327 F2d 322 Williams v. J C Taylor

327 F.2d 322

Alfred James WILLIAMS, Jr., Appellant,
J. C. TAYLOR, Warden, United States Penitentiary,
Leavenworth, Kansas,Appellee.

No. 7535.

United States Court of Appeals Tenth Circuit.

Jan. 30, 1964, Rehearing Denied Feb. 13, 1964.

Nathan Davidovich, Denver, colo., for appellant.

Benjamin E. Franklin, Asst. U.S. Atty., Topeka, Kan. (Newell A. George, U.S. Atty., Topeka, Kan., on the brief), for appellee.

Before PICKETT and LEWIS, Circuit Judges, and KERR, District Judge.


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The petitioner, Williams, is serving a 10 year sentence in the federal penitentiary at Leavenworth, Kansas, for violation of the Narcotics Control Act of 1956. He appeals from an order dismissing his application for a writ of habeas corpus on the ground that the judgment and sentence is void.


In 1957 Williams was in custody of Texas state authorities and was serving a sentence in the Huntsville, Texas penitentiary. During this time, in the United States District Court for the Northern District of Texas, an indictment was returned charging him with the violation of the Narcotics Act. Pursuant to a writ of habeas corpus ad prosequendum, Williams was produced in the aforesaid federal court where, upon arraignment, he entered a plea of guilty to one count of the indictment. This was his second narcotics conviction. He was sentenced for a period of 10 years 'to begin after defendant has finished his sentence in the State prison, at Huntsville, Texas.' In April, 1959, Williams was released by the Texas state authorities and transferred to the United States Penitentiary at Leavenworth, Kansas for the service of his 10 year sentence. 26 U.S.C. 7237(d)(2), under which Williams was sentenced, provides:


'(2) of any offense the penalty for which is provided in subsection (a) of this section, if it is the offender's second or subsequent offense, the imposition or execution of sentence shall not be suspended, probation shall not be granted, section 4202 of title 18 of the United States Code shall not apply, and the Act of July 15, 1932 (47 Stat. 696; D.C.Code 24-201 and following), as amended, shall not apply.'


Petitioner presents an ingenious argument to the effect that the provision that his sentence should begin at the expiration of his Texas state sentence was, in effect, a suspension of sentence in violation of the statute, and therefore void. It is well settled that in our two systems of courts, the one which first takes custody of a prisoner in criminal cases is entitled to the custody of the prisoner until final disposition of the proceedings in that court, but during this time the prisoner is not immune from prosecution by the other sovereign. Ponzi v. Fessenden, 258 U.S. 254, 42 S.Ct. 309, 66 L.Ed. 607; Hall v. Looney, 10 Cir., 256 F.2d 59; Hayward v. Looney, 10 Cir., 246 F.2d 56; Wall v. Hudspeth, 10 Cir., 108 F.2d 865. When a state surrenders one of its prisoners to the federal government for the purpose of trial on charges pending there, a judgment and sentence upon conviction in the federal court does not begin to run, if the prisoner is delivered back to state authorities, until the prisoner is thereafter returned to federal custody and received at a federal penal institution for service of his sentence. 18 U.S.C. 3568; Ponzi v. Fessenden, supra; Hayward v. Looney, supra. In Werntz v. Looney, 10 Cir., 208 F.2d 102, 104, this Court said:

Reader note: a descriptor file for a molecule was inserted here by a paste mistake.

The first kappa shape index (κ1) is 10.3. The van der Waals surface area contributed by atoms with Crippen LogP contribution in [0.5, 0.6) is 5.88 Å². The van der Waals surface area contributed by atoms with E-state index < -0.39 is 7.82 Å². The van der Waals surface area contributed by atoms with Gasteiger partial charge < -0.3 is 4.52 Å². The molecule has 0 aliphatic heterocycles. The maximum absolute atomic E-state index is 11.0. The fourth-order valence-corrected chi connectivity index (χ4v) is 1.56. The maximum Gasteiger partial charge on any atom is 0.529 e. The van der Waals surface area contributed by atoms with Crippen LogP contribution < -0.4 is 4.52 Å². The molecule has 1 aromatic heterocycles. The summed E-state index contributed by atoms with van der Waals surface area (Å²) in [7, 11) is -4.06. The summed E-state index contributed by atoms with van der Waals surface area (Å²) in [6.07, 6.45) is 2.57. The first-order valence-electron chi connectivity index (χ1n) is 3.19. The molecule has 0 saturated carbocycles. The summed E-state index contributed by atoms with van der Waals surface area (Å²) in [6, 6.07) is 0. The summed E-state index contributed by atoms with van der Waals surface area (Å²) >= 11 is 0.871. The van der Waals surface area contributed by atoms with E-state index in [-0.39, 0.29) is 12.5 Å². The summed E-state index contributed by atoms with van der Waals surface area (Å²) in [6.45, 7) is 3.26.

'It was within the power of the federal court in the first instance to sentence this petitioner and to provide that the sentence should be served concurrently or consecutively with other sentences including those which were previously imposed by other courts.'The purpose of the elimination of the right of probation, suspension of sentence or parole in the case of second offenders, as provided for in 7237(d) (2), was to insure more severe mandatory penalties in such cases. U.S.Code, Cong. and Adm. News, 84 Cong. 2d Sess., 1956, p. 3284. It does not in any other way effect the sentencing power of the district courts. The procedure followed in this case is not unusual and the priority of jurisdictions may not be questioned by the prisoner. Hayward v. Looney, supra; Hall v. Looney, supra; Wall v. Hudspeth, supra.